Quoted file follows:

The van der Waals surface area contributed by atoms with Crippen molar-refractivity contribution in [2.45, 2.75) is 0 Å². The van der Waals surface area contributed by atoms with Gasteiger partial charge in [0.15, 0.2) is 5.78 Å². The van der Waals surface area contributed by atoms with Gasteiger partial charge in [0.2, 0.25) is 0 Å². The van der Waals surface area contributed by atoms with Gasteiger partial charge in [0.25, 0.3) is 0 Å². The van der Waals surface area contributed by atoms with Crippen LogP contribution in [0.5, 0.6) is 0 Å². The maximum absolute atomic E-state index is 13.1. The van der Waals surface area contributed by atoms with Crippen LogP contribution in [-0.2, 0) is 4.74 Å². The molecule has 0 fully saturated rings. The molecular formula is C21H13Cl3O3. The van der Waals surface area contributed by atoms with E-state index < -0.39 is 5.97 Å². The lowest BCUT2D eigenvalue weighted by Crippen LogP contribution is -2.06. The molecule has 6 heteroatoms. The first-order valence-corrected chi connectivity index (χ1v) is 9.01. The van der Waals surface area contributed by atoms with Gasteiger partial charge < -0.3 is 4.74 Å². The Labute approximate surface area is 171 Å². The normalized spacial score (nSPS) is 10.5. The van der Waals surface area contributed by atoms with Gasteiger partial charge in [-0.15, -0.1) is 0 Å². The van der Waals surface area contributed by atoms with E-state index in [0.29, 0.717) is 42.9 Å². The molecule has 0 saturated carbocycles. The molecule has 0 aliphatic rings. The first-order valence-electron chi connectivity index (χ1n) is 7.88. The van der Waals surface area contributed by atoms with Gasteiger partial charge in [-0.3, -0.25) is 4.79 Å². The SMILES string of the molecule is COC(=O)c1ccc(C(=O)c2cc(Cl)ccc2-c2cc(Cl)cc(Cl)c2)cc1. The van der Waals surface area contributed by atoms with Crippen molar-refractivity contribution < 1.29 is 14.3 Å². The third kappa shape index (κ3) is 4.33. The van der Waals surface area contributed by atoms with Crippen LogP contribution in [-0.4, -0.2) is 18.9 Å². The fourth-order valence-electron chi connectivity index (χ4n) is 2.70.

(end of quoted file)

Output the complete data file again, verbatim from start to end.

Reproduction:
The van der Waals surface area contributed by atoms with Crippen molar-refractivity contribution in [2.45, 2.75) is 0 Å². The van der Waals surface area contributed by atoms with Gasteiger partial charge in [0.15, 0.2) is 5.78 Å². The van der Waals surface area contributed by atoms with Gasteiger partial charge in [0.2, 0.25) is 0 Å². The van der Waals surface area contributed by atoms with Gasteiger partial charge in [0.25, 0.3) is 0 Å². The van der Waals surface area contributed by atoms with Crippen LogP contribution in [0.5, 0.6) is 0 Å². The maximum absolute atomic E-state index is 13.1. The van der Waals surface area contributed by atoms with Crippen LogP contribution in [-0.2, 0) is 4.74 Å². The molecule has 0 fully saturated rings. The molecular formula is C21H13Cl3O3. The van der Waals surface area contributed by atoms with E-state index < -0.39 is 5.97 Å². The lowest BCUT2D eigenvalue weighted by Crippen LogP contribution is -2.06. The molecule has 6 heteroatoms. The first-order valence-corrected chi connectivity index (χ1v) is 9.01. The van der Waals surface area contributed by atoms with Gasteiger partial charge < -0.3 is 4.74 Å². The Labute approximate surface area is 171 Å². The normalized spacial score (nSPS) is 10.5. The van der Waals surface area contributed by atoms with Gasteiger partial charge in [-0.15, -0.1) is 0 Å². The van der Waals surface area contributed by atoms with E-state index in [0.29, 0.717) is 42.9 Å². The molecule has 0 saturated carbocycles. The molecule has 0 aliphatic rings. The first-order valence-electron chi connectivity index (χ1n) is 7.88. The van der Waals surface area contributed by atoms with Gasteiger partial charge in [-0.3, -0.25) is 4.79 Å². The SMILES string of the molecule is COC(=O)c1ccc(C(=O)c2cc(Cl)ccc2-c2cc(Cl)cc(Cl)c2)cc1. The van der Waals surface area contributed by atoms with Crippen molar-refractivity contribution < 1.29 is 14.3 Å². The third kappa shape index (κ3) is 4.33. The van der Waals surface area contributed by atoms with Crippen LogP contribution in [-0.4, -0.2) is 18.9 Å². The fourth-order valence-electron chi connectivity index (χ4n) is 2.70.